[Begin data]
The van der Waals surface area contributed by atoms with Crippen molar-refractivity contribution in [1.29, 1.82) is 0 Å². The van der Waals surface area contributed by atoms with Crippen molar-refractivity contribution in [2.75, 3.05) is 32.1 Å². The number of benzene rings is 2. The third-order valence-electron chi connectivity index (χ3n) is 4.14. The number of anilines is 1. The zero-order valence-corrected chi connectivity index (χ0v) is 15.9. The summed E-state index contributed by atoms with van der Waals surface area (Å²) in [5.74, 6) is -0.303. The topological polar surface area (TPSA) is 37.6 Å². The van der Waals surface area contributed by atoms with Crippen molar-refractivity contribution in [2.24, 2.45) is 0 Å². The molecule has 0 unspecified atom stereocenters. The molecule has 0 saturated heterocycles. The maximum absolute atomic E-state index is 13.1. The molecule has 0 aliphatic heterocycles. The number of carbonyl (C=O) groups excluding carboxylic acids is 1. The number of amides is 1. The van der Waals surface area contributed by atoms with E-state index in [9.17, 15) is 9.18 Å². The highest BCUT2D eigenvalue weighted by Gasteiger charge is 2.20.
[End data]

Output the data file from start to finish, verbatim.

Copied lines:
The van der Waals surface area contributed by atoms with Crippen molar-refractivity contribution in [1.29, 1.82) is 0 Å². The van der Waals surface area contributed by atoms with Crippen molar-refractivity contribution in [2.75, 3.05) is 32.1 Å². The number of benzene rings is 2. The third-order valence-electron chi connectivity index (χ3n) is 4.14. The number of anilines is 1. The zero-order valence-corrected chi connectivity index (χ0v) is 15.9. The summed E-state index contributed by atoms with van der Waals surface area (Å²) in [5.74, 6) is -0.303. The topological polar surface area (TPSA) is 37.6 Å². The van der Waals surface area contributed by atoms with Crippen molar-refractivity contribution in [2.24, 2.45) is 0 Å². The molecule has 0 unspecified atom stereocenters. The molecule has 0 saturated heterocycles. The maximum absolute atomic E-state index is 13.1. The molecule has 0 aliphatic heterocycles. The number of carbonyl (C=O) groups excluding carboxylic acids is 1. The number of amides is 1. The van der Waals surface area contributed by atoms with E-state index in [9.17, 15) is 9.18 Å². The highest BCUT2D eigenvalue weighted by Gasteiger charge is 2.20.